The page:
Friday, July 22, 2016

Play it Safe!

One of my friend’s sons is studying ‘Entrepreneurship’ in college.  He wants to get a degree in it.  I am happy that the university is offering an opportunity to study something besides Neo-European Obscure Literature in Funny Languages, although I understand that the major is making a comeback.  We’ll be flooded once again with people who have to choose politics as their means of support because they are otherwise unemployable.  I do hear that the Ministry of Silly Walks (Monty Python???) is hiring.

I didn’t realize that one needed to study and get a degree in order to be an entrepreneur.  This is a very confusing major.  Entrepreneurship is not a profession and it really isn’t a science.  It must be a liberal art, in which case I hope that the prerequisite English classes teach them how to write decent emails. 

Entrepreneurs usually start out with a product, service or pitch that they want to sell.  They have a strong belief in the product, and a stronger belief that they are the ones to push it.  They take on the responsibility to solve problems, support their families and they risk their own capital.  They are willing to work long hours and perform all sorts of non-executive work.  Above all else, successful entrepreneurs learn as they go and spend a lot less time blaming other people or ‘circumstances’ for any failures they might endure.

I’ve observed the successes and failures of businesses over many years.  I find it interesting that the failure rate of businesses does not seem to relate to the existence of a degree in entrepreneurship.  So why do we have such a thing in the first place?

Years ago, we had lots of choices if we just wanted a degree.  We could choose from such wonderful options as Art History, Geography, Political Science, English Literature or my personal favorite (because they made it up just for me in order to get my sorry butt out of college), Mathematical Ecology.  It didn’t cost much to go to college.  When we finally made up our minds about what we wanted to be when we grew up, we went back to grad school, or just went to work.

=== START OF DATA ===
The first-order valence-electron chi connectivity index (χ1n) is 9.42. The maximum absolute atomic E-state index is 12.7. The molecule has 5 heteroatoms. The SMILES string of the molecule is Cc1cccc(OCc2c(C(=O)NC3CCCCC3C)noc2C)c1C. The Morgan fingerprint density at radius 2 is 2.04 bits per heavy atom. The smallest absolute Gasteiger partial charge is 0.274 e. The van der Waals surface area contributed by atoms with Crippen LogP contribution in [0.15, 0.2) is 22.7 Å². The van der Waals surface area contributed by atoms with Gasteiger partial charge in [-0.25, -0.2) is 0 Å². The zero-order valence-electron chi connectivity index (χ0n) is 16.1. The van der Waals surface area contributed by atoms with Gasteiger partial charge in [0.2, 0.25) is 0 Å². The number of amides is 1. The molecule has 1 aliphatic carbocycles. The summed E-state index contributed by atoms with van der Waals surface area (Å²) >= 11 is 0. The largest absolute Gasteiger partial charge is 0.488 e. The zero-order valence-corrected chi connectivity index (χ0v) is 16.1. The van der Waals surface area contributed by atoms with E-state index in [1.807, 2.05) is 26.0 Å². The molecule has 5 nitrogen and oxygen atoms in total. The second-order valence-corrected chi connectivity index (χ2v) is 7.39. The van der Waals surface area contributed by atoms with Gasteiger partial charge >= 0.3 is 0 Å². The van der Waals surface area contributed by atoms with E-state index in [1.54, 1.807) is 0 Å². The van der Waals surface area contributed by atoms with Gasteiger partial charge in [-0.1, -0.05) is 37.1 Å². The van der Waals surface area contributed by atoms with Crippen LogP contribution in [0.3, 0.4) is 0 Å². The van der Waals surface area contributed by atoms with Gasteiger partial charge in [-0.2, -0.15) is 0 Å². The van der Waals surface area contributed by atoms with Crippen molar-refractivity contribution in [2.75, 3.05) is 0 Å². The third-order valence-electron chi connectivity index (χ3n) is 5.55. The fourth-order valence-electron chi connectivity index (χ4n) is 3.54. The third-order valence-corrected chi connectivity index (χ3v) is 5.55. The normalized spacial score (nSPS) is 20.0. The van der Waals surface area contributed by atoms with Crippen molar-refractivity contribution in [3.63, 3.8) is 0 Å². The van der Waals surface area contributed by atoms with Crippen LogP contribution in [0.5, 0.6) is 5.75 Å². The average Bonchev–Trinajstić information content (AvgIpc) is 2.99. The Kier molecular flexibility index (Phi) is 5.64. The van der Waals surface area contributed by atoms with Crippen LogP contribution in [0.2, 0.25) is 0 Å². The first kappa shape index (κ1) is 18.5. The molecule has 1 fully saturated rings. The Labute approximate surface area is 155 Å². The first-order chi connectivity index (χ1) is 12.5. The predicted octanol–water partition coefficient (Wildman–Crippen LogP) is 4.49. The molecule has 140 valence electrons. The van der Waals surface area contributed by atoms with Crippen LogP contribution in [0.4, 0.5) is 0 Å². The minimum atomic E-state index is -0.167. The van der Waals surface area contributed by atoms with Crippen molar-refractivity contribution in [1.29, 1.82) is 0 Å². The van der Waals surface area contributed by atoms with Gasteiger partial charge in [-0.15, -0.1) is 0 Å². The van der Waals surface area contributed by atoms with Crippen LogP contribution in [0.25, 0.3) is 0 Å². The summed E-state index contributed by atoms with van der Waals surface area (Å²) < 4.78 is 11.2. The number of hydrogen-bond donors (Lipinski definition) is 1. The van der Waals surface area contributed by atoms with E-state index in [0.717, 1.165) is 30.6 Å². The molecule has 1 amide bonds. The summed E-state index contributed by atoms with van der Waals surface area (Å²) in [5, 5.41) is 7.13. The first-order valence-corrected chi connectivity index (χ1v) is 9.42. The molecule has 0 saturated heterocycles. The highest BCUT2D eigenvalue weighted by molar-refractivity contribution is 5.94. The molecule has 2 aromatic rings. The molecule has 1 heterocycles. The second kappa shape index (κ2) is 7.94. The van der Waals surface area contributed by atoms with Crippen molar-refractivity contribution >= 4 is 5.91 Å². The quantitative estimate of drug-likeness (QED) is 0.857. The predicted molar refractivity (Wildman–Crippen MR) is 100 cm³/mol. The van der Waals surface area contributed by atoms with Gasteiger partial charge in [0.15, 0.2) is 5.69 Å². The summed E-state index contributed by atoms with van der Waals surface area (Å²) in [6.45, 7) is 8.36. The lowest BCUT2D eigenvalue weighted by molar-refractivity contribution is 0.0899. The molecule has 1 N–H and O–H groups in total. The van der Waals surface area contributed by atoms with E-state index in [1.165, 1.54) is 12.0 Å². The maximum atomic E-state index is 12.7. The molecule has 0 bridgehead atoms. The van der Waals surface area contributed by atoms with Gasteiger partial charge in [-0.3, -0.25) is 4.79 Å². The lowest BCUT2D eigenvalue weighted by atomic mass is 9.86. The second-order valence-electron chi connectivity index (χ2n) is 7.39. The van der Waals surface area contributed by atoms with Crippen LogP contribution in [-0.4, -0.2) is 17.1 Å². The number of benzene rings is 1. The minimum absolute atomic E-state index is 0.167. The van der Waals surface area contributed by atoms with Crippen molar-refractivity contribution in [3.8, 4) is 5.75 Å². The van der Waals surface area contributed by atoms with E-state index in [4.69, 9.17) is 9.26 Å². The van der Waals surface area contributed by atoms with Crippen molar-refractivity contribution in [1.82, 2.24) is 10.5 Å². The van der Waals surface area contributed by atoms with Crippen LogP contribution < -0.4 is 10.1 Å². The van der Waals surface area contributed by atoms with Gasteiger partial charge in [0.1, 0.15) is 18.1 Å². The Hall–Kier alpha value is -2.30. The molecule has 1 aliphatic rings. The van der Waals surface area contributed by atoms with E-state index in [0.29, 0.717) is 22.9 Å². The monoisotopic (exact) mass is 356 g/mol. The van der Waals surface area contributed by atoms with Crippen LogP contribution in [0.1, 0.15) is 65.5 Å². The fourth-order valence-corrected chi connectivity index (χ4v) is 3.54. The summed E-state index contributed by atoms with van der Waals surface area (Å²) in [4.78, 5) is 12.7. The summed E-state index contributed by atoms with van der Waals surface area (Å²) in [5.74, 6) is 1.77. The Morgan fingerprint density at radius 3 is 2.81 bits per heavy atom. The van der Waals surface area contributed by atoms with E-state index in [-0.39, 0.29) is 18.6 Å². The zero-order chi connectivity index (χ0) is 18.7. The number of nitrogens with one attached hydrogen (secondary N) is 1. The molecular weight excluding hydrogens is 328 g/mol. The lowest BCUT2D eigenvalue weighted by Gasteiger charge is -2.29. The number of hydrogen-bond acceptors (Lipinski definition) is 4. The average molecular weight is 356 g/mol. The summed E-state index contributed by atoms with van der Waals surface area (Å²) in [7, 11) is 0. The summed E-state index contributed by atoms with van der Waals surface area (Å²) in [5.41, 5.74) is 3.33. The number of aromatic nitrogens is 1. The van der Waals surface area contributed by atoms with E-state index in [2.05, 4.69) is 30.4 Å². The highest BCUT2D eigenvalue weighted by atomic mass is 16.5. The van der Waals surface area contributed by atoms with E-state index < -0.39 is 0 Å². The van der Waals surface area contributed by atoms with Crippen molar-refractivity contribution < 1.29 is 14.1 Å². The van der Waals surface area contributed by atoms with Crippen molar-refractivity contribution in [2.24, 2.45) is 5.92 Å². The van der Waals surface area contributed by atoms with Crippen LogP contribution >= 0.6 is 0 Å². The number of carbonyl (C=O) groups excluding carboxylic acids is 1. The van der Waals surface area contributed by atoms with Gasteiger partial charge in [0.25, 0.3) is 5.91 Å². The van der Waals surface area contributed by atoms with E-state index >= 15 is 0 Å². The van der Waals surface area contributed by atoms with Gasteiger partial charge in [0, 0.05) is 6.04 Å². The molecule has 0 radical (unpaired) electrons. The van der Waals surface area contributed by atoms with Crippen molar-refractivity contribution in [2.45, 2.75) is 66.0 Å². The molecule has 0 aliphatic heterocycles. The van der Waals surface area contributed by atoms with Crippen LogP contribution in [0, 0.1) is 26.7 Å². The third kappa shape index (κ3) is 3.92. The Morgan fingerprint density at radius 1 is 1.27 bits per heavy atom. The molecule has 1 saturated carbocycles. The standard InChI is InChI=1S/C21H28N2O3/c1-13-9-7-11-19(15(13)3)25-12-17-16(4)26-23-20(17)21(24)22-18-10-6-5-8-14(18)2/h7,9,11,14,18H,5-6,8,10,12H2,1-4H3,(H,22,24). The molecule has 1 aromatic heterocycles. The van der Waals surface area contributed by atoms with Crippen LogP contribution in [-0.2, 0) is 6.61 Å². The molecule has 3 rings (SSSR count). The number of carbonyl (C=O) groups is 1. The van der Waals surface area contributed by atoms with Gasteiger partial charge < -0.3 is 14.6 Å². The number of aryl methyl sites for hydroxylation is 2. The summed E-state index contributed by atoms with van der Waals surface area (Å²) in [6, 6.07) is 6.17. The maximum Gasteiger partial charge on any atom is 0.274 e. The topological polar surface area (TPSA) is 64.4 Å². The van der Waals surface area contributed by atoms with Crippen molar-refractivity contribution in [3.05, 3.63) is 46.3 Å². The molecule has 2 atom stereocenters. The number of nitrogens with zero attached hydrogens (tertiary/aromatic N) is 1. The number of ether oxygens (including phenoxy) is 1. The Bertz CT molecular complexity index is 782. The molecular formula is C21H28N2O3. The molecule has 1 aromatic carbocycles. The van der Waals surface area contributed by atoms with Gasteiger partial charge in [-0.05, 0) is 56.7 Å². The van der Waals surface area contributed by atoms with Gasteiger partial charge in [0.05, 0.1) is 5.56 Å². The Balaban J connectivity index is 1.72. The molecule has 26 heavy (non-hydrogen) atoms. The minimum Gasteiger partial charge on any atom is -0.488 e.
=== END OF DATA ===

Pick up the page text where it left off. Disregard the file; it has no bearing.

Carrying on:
Today, it isn’t that simple.  College costs a fortune.  The general hope is that the student will graduate one day and have enough skills to work a little and pay off the enormous debt they incurred by going to college.  So the majors are a little bit more directed at learning skills.  Well, at least the names look that way.  Hence we have “Entrepreneurship” instead of “Advanced Basket Weaving”.

Of course, there is another aspect that makes a B.A. in Entrepreneurship so interesting.  That is the fact that kids today are overprotected to the point that they have no idea how to take a risk.  Helicopter parents watch their children play safe in helmets, kneepads and protective armor.   Mom and dad do their best to catch little Jimmy before he falls and if he hits the ground, he is whisked up and cuddled until the tears stop.  Of course this just encourages more tears.

"Inc. Magazine"  has charted a slowdown in new companies over the past few years.  They see a more positive future among millennials than I do.  It has to do with taking risks.  If a trophy is given to every participant and if everyone is provided protection from everything, they will never learn to take risks.  They will, however, expect to be compensated and supported for everything that they attempt.  Entrepreneurs don’t get rewarded unless they succeed at their business. 

There is no real need for a four-year degree in Entrepreneurship.  There is, however, a great need for a little restraint in the parenting department.  I laugh when my kids tell me that they are going to be better parents than I ever was.  They interpret that as a whole roomful of soft landings.  The truth is, the scrapes and bruises teach a lot more.  We learn from mistakes and we are more informed each time that we make one.  We assess risk better after failures and we are unwilling to take those risks if we have never learned that failure is not death or dismemberment, that we don’t suffer the fires of hell if we don’t succeed. 

And that is the message that our children and grandchildren should be learning from their much better parents.    


Instead of being ‘afraid to fail’ as so many of our children tell us, they should be afraid not to succeed.  This is the difference never trying and never quitting.  And it doesn’t take a college degree to learn.
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